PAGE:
• 0 Attachment
            Bruce:



            Just a thought here:



            The dialectric strength of air is normally 3 × 106 V/m. So a 1 mm spark gap
            (0.0394 inches) needs about **30 kv** to spark over. Methinks your receiver
            front end would be gone long before your spark gap wakes up and tries to
            “protect” your receiver.



            Perhaps it would be better to use gas discharge protection after your balun?
            This would limit the antenna voltage to 70-90 volts. You might even find a
            way to insert a gas device into each leg before the balun?



            Cheers, Dave





            _____

            From: loopantennas@yahoogroups.com [mailto:loopantennas@yahoogroups.com] On
            Behalf Of Bruce Conner
            Sent: Saturday, September 22, 2007 3:01 PM
            To: loopantennas@yahoogroups.com
            Subject: [loopantennas] Re: horizontal loop with improved takeoff angle?



            Murray,

            I'm going to put a big resistor (50K 2W nowirewound) on one corner of
            the triangle to drain off static charge (as has been suggested
            elsewhere). Does it matter where I put this, and can I use that same
            corner for a real "spark gap" arrestor? I'm not looking for major
            strike protection here, I'm pretty safe from that where I am, but I do
            worry about static buildup frying my solid state receiver front ends.

            I was thinking of putting it at the corner furthest from the house.
            It might afford some better protection in the event of a big surge
            with a nearby strike. Any reason you have to put a spark gap on both
            legs of the ladder line instead of just one corner of the loop?

            Bruce
            WB8OGK

            --- In loopantennas@ <mailto:loopantennas%40yahoogroups.com>
            yahoogroups.com, "Murray Lycan" <zk2boy@...> wrote:
            >
            > Getting one corner of the triangle higher will help. It seems every
            > bit of height, however you get it, helps. I have one tower so, for a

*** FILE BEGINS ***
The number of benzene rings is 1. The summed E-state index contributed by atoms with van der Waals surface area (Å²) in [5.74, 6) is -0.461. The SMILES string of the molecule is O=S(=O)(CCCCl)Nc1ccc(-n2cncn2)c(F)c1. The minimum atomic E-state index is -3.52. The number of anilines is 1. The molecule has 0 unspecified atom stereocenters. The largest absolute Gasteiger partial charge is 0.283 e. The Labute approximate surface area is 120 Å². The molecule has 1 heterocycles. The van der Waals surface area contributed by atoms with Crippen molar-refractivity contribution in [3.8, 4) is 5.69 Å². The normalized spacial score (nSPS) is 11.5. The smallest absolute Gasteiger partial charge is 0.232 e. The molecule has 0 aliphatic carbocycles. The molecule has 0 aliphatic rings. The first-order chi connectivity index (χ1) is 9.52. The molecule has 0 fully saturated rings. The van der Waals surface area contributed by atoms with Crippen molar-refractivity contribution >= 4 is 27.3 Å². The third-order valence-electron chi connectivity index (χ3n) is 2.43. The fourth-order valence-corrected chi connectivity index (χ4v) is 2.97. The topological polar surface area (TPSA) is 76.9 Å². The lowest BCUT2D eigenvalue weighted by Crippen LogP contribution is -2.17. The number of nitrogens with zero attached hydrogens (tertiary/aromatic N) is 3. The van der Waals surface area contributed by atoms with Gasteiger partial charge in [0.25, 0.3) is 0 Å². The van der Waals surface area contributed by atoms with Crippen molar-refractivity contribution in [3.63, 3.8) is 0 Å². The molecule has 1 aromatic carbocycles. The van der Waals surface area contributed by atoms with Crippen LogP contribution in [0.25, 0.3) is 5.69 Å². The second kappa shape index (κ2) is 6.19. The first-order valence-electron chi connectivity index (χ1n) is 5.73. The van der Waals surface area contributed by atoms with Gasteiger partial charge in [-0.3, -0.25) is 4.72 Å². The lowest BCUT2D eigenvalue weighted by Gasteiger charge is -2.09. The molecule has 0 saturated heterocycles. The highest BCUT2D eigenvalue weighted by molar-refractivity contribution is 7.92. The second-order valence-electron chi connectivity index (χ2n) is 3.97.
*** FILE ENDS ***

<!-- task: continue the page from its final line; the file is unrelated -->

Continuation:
> while, I had one loop corner at 85 feet and the other two corners at
            > about 20 feet on nearby trees. Very sloping antenna. But it worked
            > quite well. Once I discovered that a slingshot would allow me to put
            > ropes high into the trees and get the other two corners higher is when
            > the loop got exciting. I started hearing the DX better and getting out
            > much better.
            >
            > 30 feet high for the loop is OK, but at that height you might be
            > happier with a directional rotatable antenna (if that's even possible
            > for you) or a vertical, if its receive noise is reasonable. Loop
            > receive noise is very low compared with a vertical here. With 1 acre,
            > you must have trees? Use them.
            >
            > Have fun with it 'cuz getting there is more fun than being there.
            >
            > Murray
            > VE7HA
            >
            > --- In loopantennas@ <mailto:loopantennas%40yahoogroups.com>
            yahoogroups.com, "Bruce Conner" <bruce.conner@>
            > wrote:
            >
            > ........So, assuming I'm looking at 30 feet for my highest
            > > point(s) is a triangle still my best bet? Could I get any improvement
            > > in takeoff angle if one corner were near the ground so the loop was
            > > tilted? Or would the increasing proximity of the ground cancel that
            > > out? I'd be OK with having a better takeoff facing east toward Europe
            > > if i had to choose.
            > >
            > > Bruce
            > > WB8OGK
            > >
            >





            [Non-text portions of this message have been removed]
          • Paul Birke
            Dear Dave at standard pressure and temperature the sparkover of air is about 28.5 kv/inch thus 0.0394*28.5=1123 volts maybe same result as you say to the balun
            Message 5 of 14 , Sep 24, 2007
            View Source
            • 0 Attachment